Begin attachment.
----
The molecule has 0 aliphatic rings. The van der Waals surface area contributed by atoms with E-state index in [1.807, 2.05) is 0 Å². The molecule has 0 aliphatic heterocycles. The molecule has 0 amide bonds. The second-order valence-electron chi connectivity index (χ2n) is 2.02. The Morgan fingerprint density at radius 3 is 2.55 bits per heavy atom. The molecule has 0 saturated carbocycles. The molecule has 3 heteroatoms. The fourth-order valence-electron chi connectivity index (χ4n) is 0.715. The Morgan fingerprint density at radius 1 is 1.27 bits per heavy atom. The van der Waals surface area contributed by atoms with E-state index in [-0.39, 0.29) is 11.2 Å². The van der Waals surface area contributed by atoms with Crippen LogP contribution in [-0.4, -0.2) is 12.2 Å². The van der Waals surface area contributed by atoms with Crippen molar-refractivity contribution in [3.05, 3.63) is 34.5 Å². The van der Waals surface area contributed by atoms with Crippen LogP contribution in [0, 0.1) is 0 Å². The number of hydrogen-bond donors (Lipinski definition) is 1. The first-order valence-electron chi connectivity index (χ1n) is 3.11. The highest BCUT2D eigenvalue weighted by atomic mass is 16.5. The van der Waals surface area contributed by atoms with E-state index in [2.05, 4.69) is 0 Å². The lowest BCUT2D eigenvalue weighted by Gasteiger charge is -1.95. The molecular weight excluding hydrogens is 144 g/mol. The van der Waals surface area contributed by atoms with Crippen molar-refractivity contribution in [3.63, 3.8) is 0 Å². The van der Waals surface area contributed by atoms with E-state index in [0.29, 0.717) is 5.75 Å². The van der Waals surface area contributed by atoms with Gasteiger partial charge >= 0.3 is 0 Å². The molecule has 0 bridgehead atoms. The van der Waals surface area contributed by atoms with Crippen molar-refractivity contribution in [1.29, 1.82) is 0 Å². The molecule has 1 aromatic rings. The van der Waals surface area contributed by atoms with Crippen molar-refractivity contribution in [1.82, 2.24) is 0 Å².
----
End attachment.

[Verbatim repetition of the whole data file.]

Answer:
The molecule has 0 aliphatic rings. The van der Waals surface area contributed by atoms with E-state index in [1.807, 2.05) is 0 Å². The molecule has 0 aliphatic heterocycles. The molecule has 0 amide bonds. The second-order valence-electron chi connectivity index (χ2n) is 2.02. The Morgan fingerprint density at radius 3 is 2.55 bits per heavy atom. The molecule has 0 saturated carbocycles. The molecule has 3 heteroatoms. The fourth-order valence-electron chi connectivity index (χ4n) is 0.715. The Morgan fingerprint density at radius 1 is 1.27 bits per heavy atom. The van der Waals surface area contributed by atoms with E-state index in [-0.39, 0.29) is 11.2 Å². The van der Waals surface area contributed by atoms with Crippen LogP contribution in [-0.4, -0.2) is 12.2 Å². The van der Waals surface area contributed by atoms with Crippen molar-refractivity contribution in [3.05, 3.63) is 34.5 Å². The van der Waals surface area contributed by atoms with Crippen LogP contribution in [0, 0.1) is 0 Å². The number of hydrogen-bond donors (Lipinski definition) is 1. The first-order valence-electron chi connectivity index (χ1n) is 3.11. The highest BCUT2D eigenvalue weighted by atomic mass is 16.5. The van der Waals surface area contributed by atoms with E-state index in [2.05, 4.69) is 0 Å². The lowest BCUT2D eigenvalue weighted by Gasteiger charge is -1.95. The molecular weight excluding hydrogens is 144 g/mol. The van der Waals surface area contributed by atoms with Crippen molar-refractivity contribution in [3.63, 3.8) is 0 Å². The van der Waals surface area contributed by atoms with E-state index in [0.29, 0.717) is 5.75 Å². The van der Waals surface area contributed by atoms with Gasteiger partial charge >= 0.3 is 0 Å². The molecule has 0 bridgehead atoms. The van der Waals surface area contributed by atoms with Crippen molar-refractivity contribution in [1.29, 1.82) is 0 Å². The molecule has 1 aromatic rings. The van der Waals surface area contributed by atoms with Crippen molar-refractivity contribution in [1.82, 2.24) is 0 Å².